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Science notebook--News from Antarctica and beyond
Krill (Euphausia superba) like cold winters. The small, shrimplike crustaceans feed on algae that grow on the underside of sea ice, so-according to an article in the 26 June 1997 issue of Nature-in years when cold weather prevails and the sea ice is extensive, krill populations thrive. In warmer years, their numbers shrink. Decreased populations of krill affect the entire antarctic food chain as well as commercial fishers who harvest them.
Valerie Loeb from Moss Landing Marine Laboratory in California worked with American and German colleagues to study the effect of fluctuating winter temperatures on the population of krill in the area around Elephant Island, just off the tip of the Antarctic Peninsula. The research team theorized that because, in general, winters in Antarctica have gotten warmer over the past 50 years-only one or two of every five recent winters produces extensive sea ice as compared to four out of every five winters 50 years ago-krill populations may be decreasing. Loeb and her fellow researchers found that, compared with counts done a decade ago, krill populations had decreased by a factor of 10.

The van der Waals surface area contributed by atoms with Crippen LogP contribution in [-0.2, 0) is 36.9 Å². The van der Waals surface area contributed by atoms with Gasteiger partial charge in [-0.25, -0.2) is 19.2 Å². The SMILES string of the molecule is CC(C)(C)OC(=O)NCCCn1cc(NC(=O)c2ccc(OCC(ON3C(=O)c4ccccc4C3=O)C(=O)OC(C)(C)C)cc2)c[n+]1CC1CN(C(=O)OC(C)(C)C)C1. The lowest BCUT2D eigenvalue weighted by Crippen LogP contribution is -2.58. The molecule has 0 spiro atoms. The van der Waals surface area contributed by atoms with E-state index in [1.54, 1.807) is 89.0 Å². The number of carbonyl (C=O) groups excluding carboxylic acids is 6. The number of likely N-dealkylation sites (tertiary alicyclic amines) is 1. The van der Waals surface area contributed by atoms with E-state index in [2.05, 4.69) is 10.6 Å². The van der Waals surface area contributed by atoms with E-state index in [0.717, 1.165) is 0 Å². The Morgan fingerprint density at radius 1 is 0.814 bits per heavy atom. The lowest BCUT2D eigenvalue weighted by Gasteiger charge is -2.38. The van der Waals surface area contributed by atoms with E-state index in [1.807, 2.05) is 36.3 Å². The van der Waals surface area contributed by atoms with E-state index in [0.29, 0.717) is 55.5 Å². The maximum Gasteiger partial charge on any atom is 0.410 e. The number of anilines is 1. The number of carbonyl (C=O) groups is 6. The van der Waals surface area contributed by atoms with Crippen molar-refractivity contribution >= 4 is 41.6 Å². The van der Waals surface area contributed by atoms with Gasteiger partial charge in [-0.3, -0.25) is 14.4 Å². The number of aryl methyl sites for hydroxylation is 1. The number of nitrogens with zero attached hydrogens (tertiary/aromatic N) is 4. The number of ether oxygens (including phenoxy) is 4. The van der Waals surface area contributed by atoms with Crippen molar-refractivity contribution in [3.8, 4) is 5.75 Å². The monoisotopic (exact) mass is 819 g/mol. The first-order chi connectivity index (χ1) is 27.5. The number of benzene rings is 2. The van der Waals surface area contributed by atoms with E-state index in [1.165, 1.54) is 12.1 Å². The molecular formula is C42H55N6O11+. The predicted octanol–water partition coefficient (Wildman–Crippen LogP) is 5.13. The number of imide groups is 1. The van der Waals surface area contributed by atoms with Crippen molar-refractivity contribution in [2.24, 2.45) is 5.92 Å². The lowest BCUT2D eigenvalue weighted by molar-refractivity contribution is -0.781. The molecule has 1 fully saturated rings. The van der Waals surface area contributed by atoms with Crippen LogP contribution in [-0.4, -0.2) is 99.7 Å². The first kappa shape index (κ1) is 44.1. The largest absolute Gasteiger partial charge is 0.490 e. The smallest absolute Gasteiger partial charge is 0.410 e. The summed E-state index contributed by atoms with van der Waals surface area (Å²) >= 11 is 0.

Krill compete for algae with gelatinous creatures called salps. When there are fewer algae to go around, the competition is keen. In the years when salps thrive and krill decline, the effect on the rest of the food chain can be dramatic because many vertebrates that eat krill-fish, whales, and penguins, for example-won't eat salps instead.
Other marine biologists believe that the increased salp blooms may not curb krill populations. Robin Ross, a biological oceanographer from the University of California's Santa Barbara Marine Science Institute, notes that migration should be factored into the equation. "Centers of abundance in krill seem to shift from year to year," she comments.
On the face of it, it sounds like a contradiction, that the 2.5°C warming of the ocean, noted over the past 50 years, could actually reduce the rate of melting for antarctic sea ice. K.W. Nicholls, writing in the 31 July 1997 issue of Nature, however, purports that this contradiction is, in fact, what is happening beneath the FilchnerRonne Ice Shelf in the southern Weddell Sea near the Antarctic Peninsula.
Floating ice shelves, such as the FilchnerRonne, are sensitive to climate change on both their upper and lower surfaces. Nicholls took measurements to examine what is happening to the lower surface of the FilchnerRonne. Relatively warm (1.9°C) High Salinity Shelf Water (HSSW) forms north of the ice front at the seaward edge of the ice shelf. From the edge of the shelf, the HSSW flows beneath the shelf toward land until it reaches the base of the FilchnerRonne, where the huge ice mass attaches to the land mass. This influx of warmer water causes melting of this ice base.